Asynchronous. A JMS provider can deliver messages to a client as they arrive; a client does not have to request messages in order to receive them. Lower levels of reliability are available for applications that can afford to miss messages or to receive duplicate messages. The JMS specification describes a set of programming interfaces that support distributed, enterprise messaging. An enterprise messaging systems enables independent distributed components or applications to interact through messages. These components, whether on the same system, the same network, or loosely connected through the Internet, use messaging to pass data and coordinate their respective functions. exposing only the JMS APIs is to hide the details from the users that want a higher-level API and also to ensure portability among implementations. As long as the vendor adheres to the JMS specification, a user shouldn&apos;t have to worry too much about how the implementation is constructed. By itself, it provides no functionality: the API or interfaces are separate from the implementation This gives the benefit of describing in detail what the user view should be, while at the same time allowing vendors to implement the details however they want. JMS is not an implementation of a message-oriented middleware. security and management are not the concerns of the JMS spec
A JMS Application is one or more JMS clients that exchange messages asynchronously
JNDI:java naming and directory service administrative tool allows you to bind cf,dest to jndi. Clients lookup the admin objects in the jndi and then establish a logical connection to the same objects through provider 2 types of administrative objects: connection factory, destination administrated objects are placed in a JNDI by admin. a JMS client notes in its documentation the JMS admin objects it requires and how the JNDI names of these objects should be provided to it. Connection factories are created by the server administrator and bound into the Java Naming and Directory Interface (JNDI) tree. A JMS client uses JNDI to look up the ConnectionFactory and then uses the ConnectionFactory to establish a JMS connection.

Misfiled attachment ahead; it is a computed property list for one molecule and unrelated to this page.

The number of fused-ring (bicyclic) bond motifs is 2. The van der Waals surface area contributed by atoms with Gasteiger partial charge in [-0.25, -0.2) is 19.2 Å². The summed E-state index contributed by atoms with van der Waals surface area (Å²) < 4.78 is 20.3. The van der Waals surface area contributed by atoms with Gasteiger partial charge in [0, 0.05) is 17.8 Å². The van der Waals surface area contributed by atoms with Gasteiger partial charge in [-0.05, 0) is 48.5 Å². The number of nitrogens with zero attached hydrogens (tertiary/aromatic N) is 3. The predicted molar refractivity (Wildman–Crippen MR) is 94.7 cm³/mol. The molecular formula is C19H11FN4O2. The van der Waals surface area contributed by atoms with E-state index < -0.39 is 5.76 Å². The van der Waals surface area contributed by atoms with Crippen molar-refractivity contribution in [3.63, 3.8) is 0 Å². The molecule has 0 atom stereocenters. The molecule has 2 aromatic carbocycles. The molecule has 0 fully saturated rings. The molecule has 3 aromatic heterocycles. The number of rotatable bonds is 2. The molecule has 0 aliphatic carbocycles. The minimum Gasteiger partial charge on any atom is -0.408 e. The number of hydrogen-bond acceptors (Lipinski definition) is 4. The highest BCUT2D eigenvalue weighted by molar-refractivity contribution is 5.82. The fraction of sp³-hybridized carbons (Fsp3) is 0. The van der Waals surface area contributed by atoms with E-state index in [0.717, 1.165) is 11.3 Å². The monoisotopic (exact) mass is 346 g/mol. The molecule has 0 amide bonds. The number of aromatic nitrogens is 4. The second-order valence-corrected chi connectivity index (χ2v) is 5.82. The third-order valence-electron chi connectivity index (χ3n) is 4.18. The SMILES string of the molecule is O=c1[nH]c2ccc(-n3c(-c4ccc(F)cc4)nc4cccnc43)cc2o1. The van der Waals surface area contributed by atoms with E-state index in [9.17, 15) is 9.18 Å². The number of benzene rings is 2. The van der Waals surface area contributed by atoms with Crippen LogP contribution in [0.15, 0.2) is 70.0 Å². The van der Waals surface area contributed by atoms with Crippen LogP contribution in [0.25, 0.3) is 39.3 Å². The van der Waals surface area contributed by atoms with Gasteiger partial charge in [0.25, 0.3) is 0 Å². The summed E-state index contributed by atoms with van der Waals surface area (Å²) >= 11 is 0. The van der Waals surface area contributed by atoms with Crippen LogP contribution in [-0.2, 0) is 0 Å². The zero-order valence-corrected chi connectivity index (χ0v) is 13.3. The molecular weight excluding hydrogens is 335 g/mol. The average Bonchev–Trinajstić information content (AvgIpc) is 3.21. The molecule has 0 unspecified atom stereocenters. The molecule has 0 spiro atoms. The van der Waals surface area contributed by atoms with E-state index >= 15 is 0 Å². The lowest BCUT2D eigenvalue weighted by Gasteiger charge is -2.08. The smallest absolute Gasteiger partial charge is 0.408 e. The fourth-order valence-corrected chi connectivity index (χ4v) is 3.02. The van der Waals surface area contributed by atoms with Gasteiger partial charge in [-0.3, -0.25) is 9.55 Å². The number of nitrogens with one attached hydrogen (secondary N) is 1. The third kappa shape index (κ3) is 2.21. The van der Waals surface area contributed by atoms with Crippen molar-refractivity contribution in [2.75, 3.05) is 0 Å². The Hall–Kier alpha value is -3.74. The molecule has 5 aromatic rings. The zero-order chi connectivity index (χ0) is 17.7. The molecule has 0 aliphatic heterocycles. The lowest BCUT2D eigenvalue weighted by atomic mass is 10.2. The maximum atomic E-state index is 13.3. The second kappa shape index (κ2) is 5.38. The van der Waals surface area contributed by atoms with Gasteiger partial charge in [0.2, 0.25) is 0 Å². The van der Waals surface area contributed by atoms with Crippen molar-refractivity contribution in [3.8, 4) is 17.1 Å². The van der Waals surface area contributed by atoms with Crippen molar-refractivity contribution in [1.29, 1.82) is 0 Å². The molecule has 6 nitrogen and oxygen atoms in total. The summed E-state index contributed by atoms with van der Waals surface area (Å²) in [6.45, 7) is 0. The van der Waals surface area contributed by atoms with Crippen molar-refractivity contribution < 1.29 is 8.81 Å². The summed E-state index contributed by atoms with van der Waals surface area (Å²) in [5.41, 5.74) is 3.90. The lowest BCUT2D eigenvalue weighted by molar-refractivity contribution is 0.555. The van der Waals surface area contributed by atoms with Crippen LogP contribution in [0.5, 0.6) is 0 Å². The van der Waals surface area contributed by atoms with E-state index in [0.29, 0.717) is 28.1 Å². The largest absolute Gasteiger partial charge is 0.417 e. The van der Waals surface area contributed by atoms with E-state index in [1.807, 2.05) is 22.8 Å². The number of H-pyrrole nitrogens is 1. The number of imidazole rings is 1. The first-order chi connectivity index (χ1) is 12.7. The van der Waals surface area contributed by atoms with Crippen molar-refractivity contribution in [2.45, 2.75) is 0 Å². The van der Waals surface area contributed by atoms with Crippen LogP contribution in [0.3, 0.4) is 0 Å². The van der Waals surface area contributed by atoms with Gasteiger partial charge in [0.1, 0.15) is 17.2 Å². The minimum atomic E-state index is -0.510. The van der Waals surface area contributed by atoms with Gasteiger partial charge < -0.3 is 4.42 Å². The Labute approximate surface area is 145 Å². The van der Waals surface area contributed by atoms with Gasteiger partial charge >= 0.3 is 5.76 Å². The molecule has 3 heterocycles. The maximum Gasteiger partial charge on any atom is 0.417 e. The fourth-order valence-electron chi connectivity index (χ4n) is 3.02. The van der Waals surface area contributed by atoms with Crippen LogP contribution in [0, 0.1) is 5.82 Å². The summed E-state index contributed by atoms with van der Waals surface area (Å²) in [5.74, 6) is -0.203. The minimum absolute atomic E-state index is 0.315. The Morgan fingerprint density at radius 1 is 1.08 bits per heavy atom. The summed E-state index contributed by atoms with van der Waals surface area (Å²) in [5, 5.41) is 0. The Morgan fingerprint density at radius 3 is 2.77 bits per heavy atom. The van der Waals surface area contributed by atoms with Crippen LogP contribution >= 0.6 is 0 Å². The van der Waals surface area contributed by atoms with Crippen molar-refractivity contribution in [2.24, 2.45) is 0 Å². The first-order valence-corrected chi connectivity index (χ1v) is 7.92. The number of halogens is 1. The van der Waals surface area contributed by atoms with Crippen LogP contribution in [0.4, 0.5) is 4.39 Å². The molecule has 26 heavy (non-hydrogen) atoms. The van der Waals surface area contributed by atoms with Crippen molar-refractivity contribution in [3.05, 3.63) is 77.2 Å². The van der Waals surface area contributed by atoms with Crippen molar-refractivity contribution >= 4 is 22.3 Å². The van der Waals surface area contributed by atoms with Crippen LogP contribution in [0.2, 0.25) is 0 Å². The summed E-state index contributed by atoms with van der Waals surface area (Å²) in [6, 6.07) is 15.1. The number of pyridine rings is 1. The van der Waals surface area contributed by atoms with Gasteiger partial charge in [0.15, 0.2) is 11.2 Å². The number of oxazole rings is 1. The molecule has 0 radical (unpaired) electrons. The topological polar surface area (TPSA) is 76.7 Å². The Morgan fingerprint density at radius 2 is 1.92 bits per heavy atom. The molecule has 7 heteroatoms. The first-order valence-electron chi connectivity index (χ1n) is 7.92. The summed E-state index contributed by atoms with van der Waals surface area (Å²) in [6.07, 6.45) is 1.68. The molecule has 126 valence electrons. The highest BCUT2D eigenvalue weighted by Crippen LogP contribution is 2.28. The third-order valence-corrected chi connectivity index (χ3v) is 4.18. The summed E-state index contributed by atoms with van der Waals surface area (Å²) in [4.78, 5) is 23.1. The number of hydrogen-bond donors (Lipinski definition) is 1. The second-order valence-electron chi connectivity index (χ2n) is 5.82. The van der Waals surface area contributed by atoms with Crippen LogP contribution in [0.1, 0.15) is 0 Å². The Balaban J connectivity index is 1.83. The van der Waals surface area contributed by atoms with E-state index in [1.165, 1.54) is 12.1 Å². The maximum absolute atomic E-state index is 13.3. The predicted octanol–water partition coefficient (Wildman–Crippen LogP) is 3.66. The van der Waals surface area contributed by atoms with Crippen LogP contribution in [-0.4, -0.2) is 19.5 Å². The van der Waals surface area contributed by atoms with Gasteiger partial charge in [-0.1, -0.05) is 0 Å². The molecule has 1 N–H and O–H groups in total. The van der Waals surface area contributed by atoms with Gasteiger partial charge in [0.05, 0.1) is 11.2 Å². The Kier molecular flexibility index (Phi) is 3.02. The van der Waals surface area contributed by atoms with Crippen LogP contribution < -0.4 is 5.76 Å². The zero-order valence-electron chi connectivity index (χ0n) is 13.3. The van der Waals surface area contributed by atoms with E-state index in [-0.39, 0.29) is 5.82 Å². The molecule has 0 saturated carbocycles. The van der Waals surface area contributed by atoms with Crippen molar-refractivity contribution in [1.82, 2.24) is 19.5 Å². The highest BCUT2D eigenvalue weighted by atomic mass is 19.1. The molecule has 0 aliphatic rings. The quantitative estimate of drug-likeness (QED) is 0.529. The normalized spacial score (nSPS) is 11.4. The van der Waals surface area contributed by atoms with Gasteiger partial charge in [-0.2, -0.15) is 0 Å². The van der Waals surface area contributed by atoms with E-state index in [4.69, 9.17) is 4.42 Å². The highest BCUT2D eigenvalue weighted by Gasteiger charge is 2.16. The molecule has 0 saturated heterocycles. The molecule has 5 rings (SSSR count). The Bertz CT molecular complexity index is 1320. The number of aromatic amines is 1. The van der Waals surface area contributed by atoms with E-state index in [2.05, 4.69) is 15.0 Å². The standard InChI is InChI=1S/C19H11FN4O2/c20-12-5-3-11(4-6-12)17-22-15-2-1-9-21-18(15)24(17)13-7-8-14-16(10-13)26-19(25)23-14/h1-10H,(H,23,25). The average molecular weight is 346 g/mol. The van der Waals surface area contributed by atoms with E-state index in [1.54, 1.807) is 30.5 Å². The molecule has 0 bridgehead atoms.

A JMS Application is one or more JMS clients that exchange messages asynchronously. JMS deals with two kinds of message domains. - Point-to-Point (PTP) are built around the concept of message queues. Publish-Subscribe systems use a “topic” to send and receive messages. Supports messages containing Java objects and XML pages.
JMS Interfaces: connectionfactory: administrative object used by client to create a connection connection: an active connection for JMS provider destination: administrative object that encapsulates the identity of a message destination session: a single-threaded context for sending/receiving message messageproducer: an object created by a session that is used for sending msg to a dest messageconsumer: similar
Java Messaging Service
Java Messaging Service (JMS)
Messaging is a method of communication
between software components or
A messaging system is a peer-to-peer facility.
Messaging enables distributed communication